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Murder Sparks Call For Tougher Penalties in Iowa: State lawmakers in Iowa will consider enhanced penalties for kidnapping and other crimes in response to a case involving Kathlynn Shepard, a 15-year-old girl who was kidnapped and murdered by a convicted sex offender who had been released from prison early.  William Petroski of the Des Moines Register reports that House Study Bill 501 increases the mandatory sentence for kidnapping from 10 years to 25 years if the victim is 15 years old or younger, and eliminates good time credit for conviction of certain crimes.  Outrage about the Shepard murder increased when the public learned that her killer, a registered sex offender, was released without supervision after serving less than half of a 41 year sentence for two previous kidnappings.  

Florida Killer's Sentence may be Reduced: 25-year-old Ashley Toye, serving a life without parole (LWOP) sentence for a murder committed at the age of 17, may be released from prison early after a judge ruled she qualified for re sentencing.  Laura Roberts of NBC 2 reports that Toye, one of 10 people charged in the brutal murder of two brothers in 2006, was sentenced to LWOP after being found guilty of first-degree murder, aggravated kidnapping, torture, and other felony charges.  Toye's attorney appealed her sentenced after a 2012 Supreme Court ruling in Miller v. Alabama announced that state laws which require LWOP for juveniles are unconstitutional.  Toye will still have to serve the mandatory 25 year sentence for the kidnapping which was not effected by the Miller ruling.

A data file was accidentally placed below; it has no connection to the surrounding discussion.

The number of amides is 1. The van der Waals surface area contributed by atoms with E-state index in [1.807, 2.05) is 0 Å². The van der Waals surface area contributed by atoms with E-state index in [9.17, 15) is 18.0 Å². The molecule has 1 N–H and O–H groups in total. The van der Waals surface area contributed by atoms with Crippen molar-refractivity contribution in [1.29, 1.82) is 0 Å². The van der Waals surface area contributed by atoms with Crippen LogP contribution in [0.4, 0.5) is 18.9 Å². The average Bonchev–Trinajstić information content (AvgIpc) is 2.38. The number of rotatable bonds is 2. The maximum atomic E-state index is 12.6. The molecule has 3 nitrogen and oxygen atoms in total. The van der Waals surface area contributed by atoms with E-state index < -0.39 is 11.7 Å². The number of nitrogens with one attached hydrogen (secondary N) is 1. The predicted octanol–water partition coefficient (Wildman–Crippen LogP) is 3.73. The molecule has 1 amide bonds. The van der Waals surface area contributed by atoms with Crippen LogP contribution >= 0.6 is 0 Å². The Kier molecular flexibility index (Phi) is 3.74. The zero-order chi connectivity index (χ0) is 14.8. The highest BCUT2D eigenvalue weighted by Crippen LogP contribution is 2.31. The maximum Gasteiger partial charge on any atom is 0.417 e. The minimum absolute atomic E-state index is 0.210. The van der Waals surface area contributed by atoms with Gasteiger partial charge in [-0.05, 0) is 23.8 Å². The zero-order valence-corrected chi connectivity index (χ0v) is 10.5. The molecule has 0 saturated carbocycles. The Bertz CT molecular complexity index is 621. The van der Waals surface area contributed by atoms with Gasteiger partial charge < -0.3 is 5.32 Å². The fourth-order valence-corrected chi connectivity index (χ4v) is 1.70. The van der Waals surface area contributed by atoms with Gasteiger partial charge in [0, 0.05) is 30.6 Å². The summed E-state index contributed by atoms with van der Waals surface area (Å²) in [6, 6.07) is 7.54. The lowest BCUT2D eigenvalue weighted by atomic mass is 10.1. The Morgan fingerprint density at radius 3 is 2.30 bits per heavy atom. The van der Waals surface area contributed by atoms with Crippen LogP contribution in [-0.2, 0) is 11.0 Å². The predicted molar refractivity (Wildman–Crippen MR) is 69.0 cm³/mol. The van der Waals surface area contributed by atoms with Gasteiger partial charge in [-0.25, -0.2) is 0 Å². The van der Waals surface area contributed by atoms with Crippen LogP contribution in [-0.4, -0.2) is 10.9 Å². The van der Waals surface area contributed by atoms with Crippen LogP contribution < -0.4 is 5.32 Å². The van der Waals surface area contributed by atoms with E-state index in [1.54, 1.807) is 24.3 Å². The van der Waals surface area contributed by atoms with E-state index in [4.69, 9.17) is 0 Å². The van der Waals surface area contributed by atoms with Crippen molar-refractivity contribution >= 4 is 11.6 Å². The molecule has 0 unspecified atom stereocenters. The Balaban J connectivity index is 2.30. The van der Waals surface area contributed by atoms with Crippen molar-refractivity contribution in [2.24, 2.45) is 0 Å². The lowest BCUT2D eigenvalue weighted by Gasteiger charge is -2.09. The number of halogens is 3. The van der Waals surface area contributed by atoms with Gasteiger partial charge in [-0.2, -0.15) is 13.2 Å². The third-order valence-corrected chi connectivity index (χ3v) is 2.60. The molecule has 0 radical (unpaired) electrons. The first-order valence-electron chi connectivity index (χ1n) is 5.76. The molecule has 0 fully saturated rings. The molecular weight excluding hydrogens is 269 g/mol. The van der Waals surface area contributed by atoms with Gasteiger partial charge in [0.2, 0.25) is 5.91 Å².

Smith & Wesson to End Sales in CA: Gun maker Smith & Wesson has announced it will no longer sell semi-automatic handguns in California due to new microstamping requirements that went into effect in 2013.  Awr Hawkins of Breitbart reports that microstamping requires gun manufacturers to equip each firearm with a costly special firing pin that leaves a unique fingerprint on every bullet fired, a process that would be expensive to both the manufacturer and the consumer.  Microstamping, which is virtually another form of gun registry, is still a relatively new concept and has yet to be proven to be a reliable form of identification.  

Virginia House Votes to Revive Electric Chair: Virginia lawmakers, facing a shortage of available lethal injection drugs, are one step closer to making the electric chair the default method of execution.  Fox News reports that since 1995, when the state began allowing inmates to choose their method of execution, only six of the 85 prisoners put to death chose electrocution over lethal injection.  Virginia is one of only six states that still authorizes use of the electric chair, and in each of the six states, it is only used if requested by an inmate.  

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